At first glance, the Kansas City, Mo., market seems to be out of whack. An ABC affiliate is tops in news and household ratings. A Fox station comes close to being the top revenue producer, and the NBC station is mired in fourth place.
Fox-owned WDAF was a strong NBC affiliate for years. It was part of the first wave of affiliate swaps in 1994. Nowadays, its morning news program leads the market by a wide margin, and its prime time lineup beats NBC's. BIA estimates its 2003 revenue at $38.6 million, just behind Hearst-Argyle's ABC powerhouse KMBC's $39.1 million.
KMBC takes the ratings crown in both early and late news. Its 5 and 6 p.m. programs enjoy solid lead-ins from Dr. Phil
and The Oprah Winfrey Show, but the station wins at 10 p.m. despite tepid ABC leads. KMBC also operates UPN affiliate KCWE under a local marketing agreement.
"We don't use ABC's weakness as an excuse," says General Manager Wayne Godsey. Instead, KMBC counts on consistency. Anchor Larry Moore has been a familiar face here since 1972. The station promotes its news aggressively, running promos for special reports as much as a week in advance.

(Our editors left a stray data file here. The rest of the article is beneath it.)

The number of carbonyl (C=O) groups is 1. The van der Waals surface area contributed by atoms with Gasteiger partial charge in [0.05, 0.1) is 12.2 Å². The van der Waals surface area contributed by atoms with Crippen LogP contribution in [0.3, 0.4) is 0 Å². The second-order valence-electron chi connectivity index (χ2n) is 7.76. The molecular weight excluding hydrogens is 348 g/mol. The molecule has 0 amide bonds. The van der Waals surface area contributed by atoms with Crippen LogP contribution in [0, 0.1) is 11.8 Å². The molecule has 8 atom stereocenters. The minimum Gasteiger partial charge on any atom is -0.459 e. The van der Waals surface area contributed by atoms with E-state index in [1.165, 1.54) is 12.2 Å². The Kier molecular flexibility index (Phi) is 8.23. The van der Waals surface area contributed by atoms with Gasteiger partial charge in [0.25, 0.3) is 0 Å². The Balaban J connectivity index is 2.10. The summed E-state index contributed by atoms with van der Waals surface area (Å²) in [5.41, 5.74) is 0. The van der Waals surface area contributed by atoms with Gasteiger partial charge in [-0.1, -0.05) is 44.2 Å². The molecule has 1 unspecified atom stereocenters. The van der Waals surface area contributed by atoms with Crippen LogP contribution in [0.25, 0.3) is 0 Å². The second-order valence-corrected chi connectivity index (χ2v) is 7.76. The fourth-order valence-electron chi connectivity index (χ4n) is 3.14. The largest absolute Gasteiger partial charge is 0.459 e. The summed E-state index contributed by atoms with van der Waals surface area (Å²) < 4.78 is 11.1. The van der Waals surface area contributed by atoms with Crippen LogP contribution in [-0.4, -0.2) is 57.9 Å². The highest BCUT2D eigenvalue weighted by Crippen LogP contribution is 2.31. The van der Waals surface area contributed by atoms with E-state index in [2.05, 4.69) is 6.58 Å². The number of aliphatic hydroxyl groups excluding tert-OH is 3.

Meredith-owned CBS affiliate KCTV has been a reliable runner-up at 10 p.m. Scripps Howard NBC station KSHB, saddled with a weak UHF signal, has run third for a decade. Neither Sinclair WB station KSMO nor Paxson's KPXE carries local-news programming.
The No. 31 TV market does have slow and steady economic growth.
The chamber of commerce projects 4.5% overall growth this year, in line with the national average. Though diversified, the economy is somewhat dependent on manufacturing. A large Ford Motor Co. assembly plant employs about 6,000.
On the cable front, dominant operator Time Warner inserts ads on about 40 networks and manages an interconnect in a joint arrangement with Comcast. Time Warner's local channel, Metro Sports, produces all of KCTV's sports programming. Cable penetration declined slightly over the past six months, standing at just under 65% in May. Dish Network and DirecTV carry local stations via satellite. About 19% of Kansas City households subscribe to satellite service.
Godsey says first-quarter ad sales were up strongly over 2003. Kansas City stations are also grabbing political spots aimed at both Missouri and Kansas, a boon, he says, for local coffers. "The market is really healthy."
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